I can’t believe I haven’t written about this before. I have a daughter. A wonderful, clever, funny, beautiful daughter. When she was two she was bitten by a dog (our dog, and probably mostly our fault, but I still don’t want to talk about it, thanks.). She has been left with permanent scars on her face, but no worse, and thanks to some impromptu puppy therapy, no scars on her heart either. In fact, since she was about four she has been begging us to get her a dog. Begging! As parents, let me tell you that the scars left on our hearts, our conscience, our confidence, were huge. So we got her stuffed toy dogs, and hoped she’d grow out of it. Yeah right. When she was eight she was going to the library and getting out as many books about dogs, and how to look after your dog, as she could carry. When she was ten she decided she wanted to be a vet, and work for a dog rescue charity. When she was eleven, she started dragging me out to a local animal shelter so we could walk their dogs. And when she was twelve, we gave in. We got that girl a dog.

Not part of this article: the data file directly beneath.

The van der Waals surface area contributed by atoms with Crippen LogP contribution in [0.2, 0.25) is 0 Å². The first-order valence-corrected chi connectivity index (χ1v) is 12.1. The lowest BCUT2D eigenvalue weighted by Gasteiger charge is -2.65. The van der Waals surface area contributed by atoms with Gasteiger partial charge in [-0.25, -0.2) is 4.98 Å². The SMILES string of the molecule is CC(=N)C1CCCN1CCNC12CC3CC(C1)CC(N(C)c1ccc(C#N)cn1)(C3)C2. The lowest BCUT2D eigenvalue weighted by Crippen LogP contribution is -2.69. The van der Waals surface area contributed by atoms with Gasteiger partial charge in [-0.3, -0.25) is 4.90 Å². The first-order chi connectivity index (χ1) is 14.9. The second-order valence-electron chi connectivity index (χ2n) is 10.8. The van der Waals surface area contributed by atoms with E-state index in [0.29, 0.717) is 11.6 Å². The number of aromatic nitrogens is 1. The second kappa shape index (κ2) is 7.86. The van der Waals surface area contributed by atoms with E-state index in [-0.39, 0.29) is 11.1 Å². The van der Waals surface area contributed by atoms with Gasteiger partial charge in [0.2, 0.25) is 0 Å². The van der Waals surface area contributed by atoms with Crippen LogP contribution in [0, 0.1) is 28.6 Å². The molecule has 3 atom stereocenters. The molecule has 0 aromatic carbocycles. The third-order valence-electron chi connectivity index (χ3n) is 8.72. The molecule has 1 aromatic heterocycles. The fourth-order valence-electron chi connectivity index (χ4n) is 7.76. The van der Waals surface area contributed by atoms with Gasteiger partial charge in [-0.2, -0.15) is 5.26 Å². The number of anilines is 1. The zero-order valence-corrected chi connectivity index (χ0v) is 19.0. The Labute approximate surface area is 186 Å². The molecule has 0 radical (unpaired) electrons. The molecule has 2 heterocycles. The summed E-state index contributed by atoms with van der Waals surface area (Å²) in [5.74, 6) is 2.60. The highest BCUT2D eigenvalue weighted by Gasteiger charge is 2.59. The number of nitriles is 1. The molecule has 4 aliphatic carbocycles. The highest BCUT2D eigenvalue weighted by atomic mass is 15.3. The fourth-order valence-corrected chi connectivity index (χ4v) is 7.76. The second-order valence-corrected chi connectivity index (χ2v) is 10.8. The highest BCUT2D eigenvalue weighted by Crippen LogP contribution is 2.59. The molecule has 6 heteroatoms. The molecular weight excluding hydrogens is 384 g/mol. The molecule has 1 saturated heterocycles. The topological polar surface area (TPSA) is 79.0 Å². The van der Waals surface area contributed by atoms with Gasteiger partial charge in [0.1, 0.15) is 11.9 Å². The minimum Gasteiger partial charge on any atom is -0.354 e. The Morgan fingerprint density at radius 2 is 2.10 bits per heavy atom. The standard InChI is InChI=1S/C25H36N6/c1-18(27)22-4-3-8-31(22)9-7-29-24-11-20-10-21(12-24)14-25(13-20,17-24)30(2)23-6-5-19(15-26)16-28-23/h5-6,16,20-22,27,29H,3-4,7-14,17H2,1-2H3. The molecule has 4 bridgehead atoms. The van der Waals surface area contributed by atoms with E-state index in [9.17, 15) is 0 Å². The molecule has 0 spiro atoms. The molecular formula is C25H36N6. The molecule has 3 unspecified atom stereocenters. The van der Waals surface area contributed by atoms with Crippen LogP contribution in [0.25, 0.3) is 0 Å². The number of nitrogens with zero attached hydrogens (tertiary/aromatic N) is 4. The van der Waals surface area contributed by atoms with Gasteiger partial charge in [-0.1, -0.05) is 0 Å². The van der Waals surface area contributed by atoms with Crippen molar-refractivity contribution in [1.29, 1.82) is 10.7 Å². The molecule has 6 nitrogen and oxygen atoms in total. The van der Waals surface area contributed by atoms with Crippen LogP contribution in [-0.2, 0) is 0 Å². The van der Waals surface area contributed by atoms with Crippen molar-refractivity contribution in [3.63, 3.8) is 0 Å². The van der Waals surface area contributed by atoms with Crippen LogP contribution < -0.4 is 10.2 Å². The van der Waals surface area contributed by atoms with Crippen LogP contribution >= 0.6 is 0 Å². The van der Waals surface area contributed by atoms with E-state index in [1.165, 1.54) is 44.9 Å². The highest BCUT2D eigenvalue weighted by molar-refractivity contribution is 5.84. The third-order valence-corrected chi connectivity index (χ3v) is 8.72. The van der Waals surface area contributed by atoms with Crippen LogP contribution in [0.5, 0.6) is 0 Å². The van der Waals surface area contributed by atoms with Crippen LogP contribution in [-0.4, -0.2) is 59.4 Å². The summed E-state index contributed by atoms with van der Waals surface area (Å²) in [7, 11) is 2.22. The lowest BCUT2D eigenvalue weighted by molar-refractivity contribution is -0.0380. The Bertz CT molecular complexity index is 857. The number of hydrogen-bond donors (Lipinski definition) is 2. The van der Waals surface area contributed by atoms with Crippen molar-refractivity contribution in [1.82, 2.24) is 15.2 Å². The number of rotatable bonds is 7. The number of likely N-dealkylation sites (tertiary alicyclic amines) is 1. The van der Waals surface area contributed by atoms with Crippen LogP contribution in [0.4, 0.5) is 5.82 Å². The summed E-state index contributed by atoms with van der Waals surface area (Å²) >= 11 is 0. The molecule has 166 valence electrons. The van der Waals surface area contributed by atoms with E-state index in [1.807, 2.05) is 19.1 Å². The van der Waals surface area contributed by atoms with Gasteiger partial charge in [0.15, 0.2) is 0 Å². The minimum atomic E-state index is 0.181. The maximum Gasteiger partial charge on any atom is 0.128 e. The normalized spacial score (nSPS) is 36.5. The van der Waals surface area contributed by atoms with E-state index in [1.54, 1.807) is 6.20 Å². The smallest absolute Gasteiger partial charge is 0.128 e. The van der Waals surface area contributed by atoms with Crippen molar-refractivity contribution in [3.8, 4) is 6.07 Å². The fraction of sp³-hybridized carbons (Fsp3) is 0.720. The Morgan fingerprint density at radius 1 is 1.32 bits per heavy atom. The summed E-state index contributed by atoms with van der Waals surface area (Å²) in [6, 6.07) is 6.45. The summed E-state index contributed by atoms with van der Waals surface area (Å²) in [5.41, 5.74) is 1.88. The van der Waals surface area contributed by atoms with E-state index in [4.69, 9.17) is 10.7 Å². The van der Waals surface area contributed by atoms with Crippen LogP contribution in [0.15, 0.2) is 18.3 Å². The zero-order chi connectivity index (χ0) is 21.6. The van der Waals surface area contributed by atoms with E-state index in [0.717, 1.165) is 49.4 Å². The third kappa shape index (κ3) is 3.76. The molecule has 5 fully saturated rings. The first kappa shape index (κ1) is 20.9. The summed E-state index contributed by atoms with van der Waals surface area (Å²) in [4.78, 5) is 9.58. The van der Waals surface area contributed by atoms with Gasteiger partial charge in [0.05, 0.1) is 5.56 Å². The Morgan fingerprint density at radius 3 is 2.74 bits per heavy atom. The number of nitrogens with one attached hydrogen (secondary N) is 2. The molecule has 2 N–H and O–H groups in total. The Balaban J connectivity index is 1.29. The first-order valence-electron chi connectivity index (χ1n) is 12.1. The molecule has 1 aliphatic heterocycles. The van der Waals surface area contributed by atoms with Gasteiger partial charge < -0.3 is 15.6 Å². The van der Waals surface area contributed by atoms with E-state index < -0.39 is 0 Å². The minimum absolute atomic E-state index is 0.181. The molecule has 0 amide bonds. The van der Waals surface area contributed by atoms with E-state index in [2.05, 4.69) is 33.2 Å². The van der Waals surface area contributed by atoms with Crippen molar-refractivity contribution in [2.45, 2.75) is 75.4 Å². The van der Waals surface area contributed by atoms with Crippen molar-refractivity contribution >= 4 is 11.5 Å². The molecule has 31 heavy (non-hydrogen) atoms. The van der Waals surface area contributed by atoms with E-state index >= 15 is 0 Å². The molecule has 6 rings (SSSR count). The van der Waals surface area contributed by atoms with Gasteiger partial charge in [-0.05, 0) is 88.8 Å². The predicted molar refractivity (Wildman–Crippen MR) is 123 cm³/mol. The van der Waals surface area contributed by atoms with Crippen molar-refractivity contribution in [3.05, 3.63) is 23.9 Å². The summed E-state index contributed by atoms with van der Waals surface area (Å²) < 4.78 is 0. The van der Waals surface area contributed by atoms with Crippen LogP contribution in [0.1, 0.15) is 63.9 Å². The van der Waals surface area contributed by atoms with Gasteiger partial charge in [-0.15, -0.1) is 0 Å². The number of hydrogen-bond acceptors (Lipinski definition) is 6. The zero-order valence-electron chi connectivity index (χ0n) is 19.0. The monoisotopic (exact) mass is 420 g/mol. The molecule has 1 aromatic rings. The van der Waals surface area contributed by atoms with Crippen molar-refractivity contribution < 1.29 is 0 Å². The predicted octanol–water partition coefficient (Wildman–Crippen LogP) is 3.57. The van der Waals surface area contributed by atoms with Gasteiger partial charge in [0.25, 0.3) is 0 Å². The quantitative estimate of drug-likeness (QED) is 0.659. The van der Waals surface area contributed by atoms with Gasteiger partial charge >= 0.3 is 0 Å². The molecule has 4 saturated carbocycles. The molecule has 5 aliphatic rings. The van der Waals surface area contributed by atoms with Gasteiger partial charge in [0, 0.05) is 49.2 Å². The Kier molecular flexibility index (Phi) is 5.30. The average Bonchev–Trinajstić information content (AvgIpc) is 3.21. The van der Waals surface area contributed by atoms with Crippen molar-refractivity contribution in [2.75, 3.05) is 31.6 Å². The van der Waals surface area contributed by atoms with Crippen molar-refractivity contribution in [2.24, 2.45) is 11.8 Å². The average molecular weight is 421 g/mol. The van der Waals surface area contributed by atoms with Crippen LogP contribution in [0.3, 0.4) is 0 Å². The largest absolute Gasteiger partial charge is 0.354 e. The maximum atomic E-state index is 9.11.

Life has been a bit of a drama recently, and I’ve not really talked to many people about it, so I thought I would write a few things down for your delectation and delight. I suspect you may read this post with the same horrified fascination with which the Romans used to watch the latest Lions vs. Christians Smackdown, but maybe you’ll enjoy it and get some good thought-food out of it.
I’ll give you some bullet points as a primer, then some more detail. Are you ready? You don’t have to take notes, it’s OK.
- Came out as queer
- Partner retaliated by also coming out as queer (but not as queer as me, ha. I win)
- Decide to open our marriage to waifs and strays